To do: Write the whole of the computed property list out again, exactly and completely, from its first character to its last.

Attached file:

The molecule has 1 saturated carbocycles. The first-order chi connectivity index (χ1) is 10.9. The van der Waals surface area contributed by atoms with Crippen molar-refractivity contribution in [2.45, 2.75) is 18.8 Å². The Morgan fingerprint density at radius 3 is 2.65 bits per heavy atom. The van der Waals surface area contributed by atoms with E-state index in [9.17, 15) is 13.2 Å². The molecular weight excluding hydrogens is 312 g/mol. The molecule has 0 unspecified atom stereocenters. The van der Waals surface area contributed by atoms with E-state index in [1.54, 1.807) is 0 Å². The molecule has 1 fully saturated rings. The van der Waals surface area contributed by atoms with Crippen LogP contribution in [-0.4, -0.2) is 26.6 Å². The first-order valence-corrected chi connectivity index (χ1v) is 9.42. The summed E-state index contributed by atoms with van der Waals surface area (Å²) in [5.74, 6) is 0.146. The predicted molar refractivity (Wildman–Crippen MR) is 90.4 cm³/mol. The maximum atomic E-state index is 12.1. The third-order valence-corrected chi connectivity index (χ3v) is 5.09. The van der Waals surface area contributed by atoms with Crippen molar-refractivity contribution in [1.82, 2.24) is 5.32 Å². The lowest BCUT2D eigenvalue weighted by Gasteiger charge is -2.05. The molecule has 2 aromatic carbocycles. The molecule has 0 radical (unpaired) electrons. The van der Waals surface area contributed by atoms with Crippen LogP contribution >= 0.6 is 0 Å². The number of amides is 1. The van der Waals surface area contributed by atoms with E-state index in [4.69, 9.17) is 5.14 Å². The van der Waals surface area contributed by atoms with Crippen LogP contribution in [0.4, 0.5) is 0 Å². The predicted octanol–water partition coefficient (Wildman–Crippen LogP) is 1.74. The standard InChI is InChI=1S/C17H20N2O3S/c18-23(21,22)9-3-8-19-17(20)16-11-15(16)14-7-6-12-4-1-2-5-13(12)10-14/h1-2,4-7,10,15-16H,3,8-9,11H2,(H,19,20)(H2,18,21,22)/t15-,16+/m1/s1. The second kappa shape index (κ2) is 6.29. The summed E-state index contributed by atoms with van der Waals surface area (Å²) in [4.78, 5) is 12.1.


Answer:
The molecule has 1 saturated carbocycles. The first-order chi connectivity index (χ1) is 10.9. The van der Waals surface area contributed by atoms with Crippen molar-refractivity contribution in [2.45, 2.75) is 18.8 Å². The Morgan fingerprint density at radius 3 is 2.65 bits per heavy atom. The van der Waals surface area contributed by atoms with E-state index in [9.17, 15) is 13.2 Å². The molecular weight excluding hydrogens is 312 g/mol. The molecule has 0 unspecified atom stereocenters. The van der Waals surface area contributed by atoms with E-state index in [1.54, 1.807) is 0 Å². The molecule has 1 fully saturated rings. The van der Waals surface area contributed by atoms with Crippen LogP contribution in [-0.4, -0.2) is 26.6 Å². The first-order valence-corrected chi connectivity index (χ1v) is 9.42. The summed E-state index contributed by atoms with van der Waals surface area (Å²) in [5.74, 6) is 0.146. The predicted molar refractivity (Wildman–Crippen MR) is 90.4 cm³/mol. The maximum atomic E-state index is 12.1. The third-order valence-corrected chi connectivity index (χ3v) is 5.09. The van der Waals surface area contributed by atoms with Crippen molar-refractivity contribution in [1.82, 2.24) is 5.32 Å². The lowest BCUT2D eigenvalue weighted by Gasteiger charge is -2.05. The molecule has 2 aromatic carbocycles. The molecule has 0 radical (unpaired) electrons. The van der Waals surface area contributed by atoms with Crippen LogP contribution >= 0.6 is 0 Å². The number of amides is 1. The van der Waals surface area contributed by atoms with E-state index in [4.69, 9.17) is 5.14 Å². The van der Waals surface area contributed by atoms with Crippen LogP contribution in [0.4, 0.5) is 0 Å². The predicted octanol–water partition coefficient (Wildman–Crippen LogP) is 1.74. The standard InChI is InChI=1S/C17H20N2O3S/c18-23(21,22)9-3-8-19-17(20)16-11-15(16)14-7-6-12-4-1-2-5-13(12)10-14/h1-2,4-7,10,15-16H,3,8-9,11H2,(H,19,20)(H2,18,21,22)/t15-,16+/m1/s1. The second kappa shape index (κ2) is 6.29. The summed E-state index contributed by atoms with van der Waals surface area (Å²) in [4.78, 5) is 12.1.